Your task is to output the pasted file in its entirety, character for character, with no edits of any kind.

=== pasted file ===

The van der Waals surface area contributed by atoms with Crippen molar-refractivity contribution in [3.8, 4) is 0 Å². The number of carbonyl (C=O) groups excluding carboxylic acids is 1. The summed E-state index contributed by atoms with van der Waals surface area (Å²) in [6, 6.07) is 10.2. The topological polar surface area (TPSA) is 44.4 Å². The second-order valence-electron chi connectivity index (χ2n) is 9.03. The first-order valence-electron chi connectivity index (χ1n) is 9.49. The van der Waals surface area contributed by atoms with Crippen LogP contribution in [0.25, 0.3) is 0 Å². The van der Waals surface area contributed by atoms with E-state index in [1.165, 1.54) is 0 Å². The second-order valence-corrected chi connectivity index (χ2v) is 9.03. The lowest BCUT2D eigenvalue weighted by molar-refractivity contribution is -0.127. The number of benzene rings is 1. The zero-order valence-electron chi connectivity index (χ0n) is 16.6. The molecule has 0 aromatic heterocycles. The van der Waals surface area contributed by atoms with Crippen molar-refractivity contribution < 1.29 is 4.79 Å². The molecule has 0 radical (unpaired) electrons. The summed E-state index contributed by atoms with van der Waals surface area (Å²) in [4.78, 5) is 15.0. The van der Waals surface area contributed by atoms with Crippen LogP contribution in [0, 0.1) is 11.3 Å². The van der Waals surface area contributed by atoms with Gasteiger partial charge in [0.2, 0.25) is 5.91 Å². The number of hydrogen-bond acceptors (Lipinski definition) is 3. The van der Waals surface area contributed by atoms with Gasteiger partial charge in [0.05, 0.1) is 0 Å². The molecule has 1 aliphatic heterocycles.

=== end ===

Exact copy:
The van der Waals surface area contributed by atoms with Crippen molar-refractivity contribution in [3.8, 4) is 0 Å². The number of carbonyl (C=O) groups excluding carboxylic acids is 1. The summed E-state index contributed by atoms with van der Waals surface area (Å²) in [6, 6.07) is 10.2. The topological polar surface area (TPSA) is 44.4 Å². The second-order valence-electron chi connectivity index (χ2n) is 9.03. The first-order valence-electron chi connectivity index (χ1n) is 9.49. The van der Waals surface area contributed by atoms with Crippen LogP contribution in [0.25, 0.3) is 0 Å². The van der Waals surface area contributed by atoms with E-state index in [1.165, 1.54) is 0 Å². The second-order valence-corrected chi connectivity index (χ2v) is 9.03. The lowest BCUT2D eigenvalue weighted by molar-refractivity contribution is -0.127. The number of benzene rings is 1. The zero-order valence-electron chi connectivity index (χ0n) is 16.6. The molecule has 0 aromatic heterocycles. The van der Waals surface area contributed by atoms with Crippen molar-refractivity contribution < 1.29 is 4.79 Å². The molecule has 0 radical (unpaired) electrons. The summed E-state index contributed by atoms with van der Waals surface area (Å²) in [4.78, 5) is 15.0. The van der Waals surface area contributed by atoms with Crippen LogP contribution in [0, 0.1) is 11.3 Å². The van der Waals surface area contributed by atoms with Gasteiger partial charge in [0.2, 0.25) is 5.91 Å². The number of hydrogen-bond acceptors (Lipinski definition) is 3. The van der Waals surface area contributed by atoms with Gasteiger partial charge in [0.05, 0.1) is 0 Å². The molecule has 1 aliphatic heterocycles.